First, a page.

Adidas is the latest example of the risk that all brands are subject to because reputations rest upon the shoulders of those employees wearing its logo.
Jim Gatto, head of marketing for Adidas’ basketball division, is one of 10 people who are at the center of an FBI investigation centered on a high school athlete/college sports bribery scandal that is rocking the college sports industry.
Business Insider writer, Dennis Green, put it very well in his Sept. 27 article on the topic, “Part of the reason for Adidas’ newfound success is its evolved reputation. It has courted fashion trendsetters and lifestyle gurus to help turn it into a “cool” brand. If the scandal grows, it’s not hard to see how that reputation could vanish.”
It takes both time and consistent effort to build, shape and protect a reputation. As Warren Buffett once said, “it takes 20 years to build a strong reputation and five minutes to ruin it. If you think about that, you’ll do things differently.”
Beyond the damaged public perception and tarnished image, Adidas also suffered a direct financial foul after the scandal hit headlines and saw its U.S. stock value dropped by 3% in one day.
This type of reputation scenario as well as the financial and public fallout happens every day at varying levels to large and small organizations.
While the court of public opinion has yet to deliver its verdict, below are three steps that Adidas – and any company – must take in the wake of a public scandal to not lose its business stride and come out stronger in public perception!
3 Steps Adidas must take in the wake of college basketball bribery scandal
Commit to Action & Communicate – You can’t control where the investigation goes or what life it takes on as this scandal unravels. However, Adidas can control how it processes the information it learns through its own internal investigation, the development of its action plan, and then how it is shared to its stakeholders, employees, and customers to demonstrate its commitment to doing the right thing.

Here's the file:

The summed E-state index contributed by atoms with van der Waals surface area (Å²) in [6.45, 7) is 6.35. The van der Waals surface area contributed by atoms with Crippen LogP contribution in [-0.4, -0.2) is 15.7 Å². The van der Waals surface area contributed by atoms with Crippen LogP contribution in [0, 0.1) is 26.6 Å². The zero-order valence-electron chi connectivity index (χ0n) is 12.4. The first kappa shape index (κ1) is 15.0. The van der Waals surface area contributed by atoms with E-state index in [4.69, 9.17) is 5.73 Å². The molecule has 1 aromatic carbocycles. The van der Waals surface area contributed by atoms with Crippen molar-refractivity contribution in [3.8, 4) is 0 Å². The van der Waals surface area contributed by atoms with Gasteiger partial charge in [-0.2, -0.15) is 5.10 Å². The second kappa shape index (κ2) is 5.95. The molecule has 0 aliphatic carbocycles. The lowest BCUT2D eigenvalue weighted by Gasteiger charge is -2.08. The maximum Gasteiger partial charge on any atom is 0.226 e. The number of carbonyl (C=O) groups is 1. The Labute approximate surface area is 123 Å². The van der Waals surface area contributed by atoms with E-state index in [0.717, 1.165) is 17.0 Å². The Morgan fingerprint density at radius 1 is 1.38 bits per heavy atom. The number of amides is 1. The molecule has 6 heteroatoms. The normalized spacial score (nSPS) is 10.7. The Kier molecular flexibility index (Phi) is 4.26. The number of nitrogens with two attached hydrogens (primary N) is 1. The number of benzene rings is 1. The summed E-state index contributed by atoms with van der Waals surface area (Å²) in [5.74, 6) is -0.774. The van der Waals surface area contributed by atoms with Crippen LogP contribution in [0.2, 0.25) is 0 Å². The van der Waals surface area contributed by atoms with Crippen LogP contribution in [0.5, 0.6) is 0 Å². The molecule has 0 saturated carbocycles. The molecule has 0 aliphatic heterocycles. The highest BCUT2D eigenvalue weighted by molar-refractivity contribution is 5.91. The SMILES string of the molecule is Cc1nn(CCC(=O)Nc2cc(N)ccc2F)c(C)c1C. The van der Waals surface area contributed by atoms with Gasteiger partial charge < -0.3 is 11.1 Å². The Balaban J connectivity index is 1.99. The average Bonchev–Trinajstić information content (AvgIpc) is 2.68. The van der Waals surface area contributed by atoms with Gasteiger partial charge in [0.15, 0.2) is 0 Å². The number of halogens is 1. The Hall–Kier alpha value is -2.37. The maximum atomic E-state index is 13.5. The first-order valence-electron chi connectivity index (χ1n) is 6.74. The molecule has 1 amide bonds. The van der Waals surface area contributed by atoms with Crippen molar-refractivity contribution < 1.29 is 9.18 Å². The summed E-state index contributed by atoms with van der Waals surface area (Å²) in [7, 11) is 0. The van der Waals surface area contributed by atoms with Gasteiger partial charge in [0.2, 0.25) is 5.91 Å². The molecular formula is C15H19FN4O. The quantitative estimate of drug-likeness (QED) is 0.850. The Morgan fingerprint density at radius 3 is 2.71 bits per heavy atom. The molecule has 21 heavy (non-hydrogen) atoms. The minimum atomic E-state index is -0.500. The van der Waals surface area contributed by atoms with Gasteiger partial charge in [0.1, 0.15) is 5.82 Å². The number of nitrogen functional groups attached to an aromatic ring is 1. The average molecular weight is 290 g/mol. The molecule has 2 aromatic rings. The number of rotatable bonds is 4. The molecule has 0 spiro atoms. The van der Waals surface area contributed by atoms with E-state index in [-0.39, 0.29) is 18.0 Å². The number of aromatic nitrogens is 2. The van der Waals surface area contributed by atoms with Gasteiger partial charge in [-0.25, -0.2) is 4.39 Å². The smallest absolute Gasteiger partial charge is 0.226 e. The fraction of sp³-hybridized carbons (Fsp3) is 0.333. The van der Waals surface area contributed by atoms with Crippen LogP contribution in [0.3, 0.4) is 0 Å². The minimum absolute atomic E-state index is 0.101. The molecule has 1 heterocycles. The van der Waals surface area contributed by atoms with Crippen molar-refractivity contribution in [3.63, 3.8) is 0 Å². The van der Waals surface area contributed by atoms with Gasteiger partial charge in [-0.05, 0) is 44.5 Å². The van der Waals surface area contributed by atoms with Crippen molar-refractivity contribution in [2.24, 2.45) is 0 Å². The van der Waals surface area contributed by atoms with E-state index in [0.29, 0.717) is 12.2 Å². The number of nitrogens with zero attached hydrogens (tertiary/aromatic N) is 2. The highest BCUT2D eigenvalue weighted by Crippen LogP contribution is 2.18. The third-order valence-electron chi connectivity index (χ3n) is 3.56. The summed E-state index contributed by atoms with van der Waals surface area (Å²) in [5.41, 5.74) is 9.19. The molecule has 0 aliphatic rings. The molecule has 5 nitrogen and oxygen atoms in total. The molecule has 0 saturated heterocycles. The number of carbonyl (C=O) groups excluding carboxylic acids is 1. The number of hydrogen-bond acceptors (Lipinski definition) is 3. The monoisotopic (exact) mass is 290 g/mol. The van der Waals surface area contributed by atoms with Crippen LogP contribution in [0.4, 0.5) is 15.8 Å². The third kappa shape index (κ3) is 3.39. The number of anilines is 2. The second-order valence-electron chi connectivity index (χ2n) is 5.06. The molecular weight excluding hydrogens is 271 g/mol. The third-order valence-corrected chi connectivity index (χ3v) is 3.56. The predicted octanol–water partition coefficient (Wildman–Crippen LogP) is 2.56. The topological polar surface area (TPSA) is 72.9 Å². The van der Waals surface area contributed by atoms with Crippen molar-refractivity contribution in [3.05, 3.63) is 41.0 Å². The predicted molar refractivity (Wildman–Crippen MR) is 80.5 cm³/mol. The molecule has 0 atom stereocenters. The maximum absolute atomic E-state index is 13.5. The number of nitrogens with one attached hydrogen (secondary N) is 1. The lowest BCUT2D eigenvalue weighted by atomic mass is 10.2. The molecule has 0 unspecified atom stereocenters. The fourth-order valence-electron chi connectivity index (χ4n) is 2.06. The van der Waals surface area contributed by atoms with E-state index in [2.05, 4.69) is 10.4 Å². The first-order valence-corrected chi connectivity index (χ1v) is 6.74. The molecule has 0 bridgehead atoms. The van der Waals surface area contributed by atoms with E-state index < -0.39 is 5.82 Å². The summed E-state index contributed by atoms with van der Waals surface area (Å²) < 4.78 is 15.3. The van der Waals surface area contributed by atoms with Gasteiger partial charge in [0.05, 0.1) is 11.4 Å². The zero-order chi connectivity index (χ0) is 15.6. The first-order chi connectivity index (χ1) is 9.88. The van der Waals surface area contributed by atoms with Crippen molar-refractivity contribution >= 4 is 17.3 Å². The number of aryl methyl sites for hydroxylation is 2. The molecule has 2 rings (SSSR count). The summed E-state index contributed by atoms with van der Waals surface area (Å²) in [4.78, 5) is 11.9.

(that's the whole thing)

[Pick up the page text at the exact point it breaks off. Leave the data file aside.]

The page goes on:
Demonstrate Transparency – What did you learn through the investigation? It might be tough to look at and even scarier to share, but understand that in this age of instant information, it will eventually come out. It’s always best to ‘own’ the message versus it come from a third-party source. The actions of an individual certainly don’t always reflect that of the organization. This is the time to acknowledge breakdowns in the system and emphasize that this is not how business is done at Adidas.
Outline Change – This is the proverbial ‘Tylenol moment’ and the stamp in time that will either propel a brand forward or anchor it down after the crisis. In every crisis there is opportunity to use a negative situation to create positive industry-wide change. This is exactly what Tylenol did back in 1982 after seven people died of cyanide poisoning due to Tylenol bottle tampering. Tylenol went on to create revolutionary bottle safety measures that helped re-establish the brand as an industry leader committed to safety. Bribery is not new in college sports. However, this is a gift and opportunity for Adidas if they choose to see it that way. What measures will Adidas institute that the industry can see as a beacon to ensure athlete bribery is stopped? What will Adidas develop to track athlete and brand interactions? Will they partner will the NCAA or the universities to create new systems to safeguard high school athletes and their families?
Many leaders and organizations believe this situation will never happen to them. That’s a very naive perspective. In this world of instant information and transparency, the reality is that reputation risk is never a question of ‘if’, rather a matter of ‘when’, which begs the only real question – are you prepared?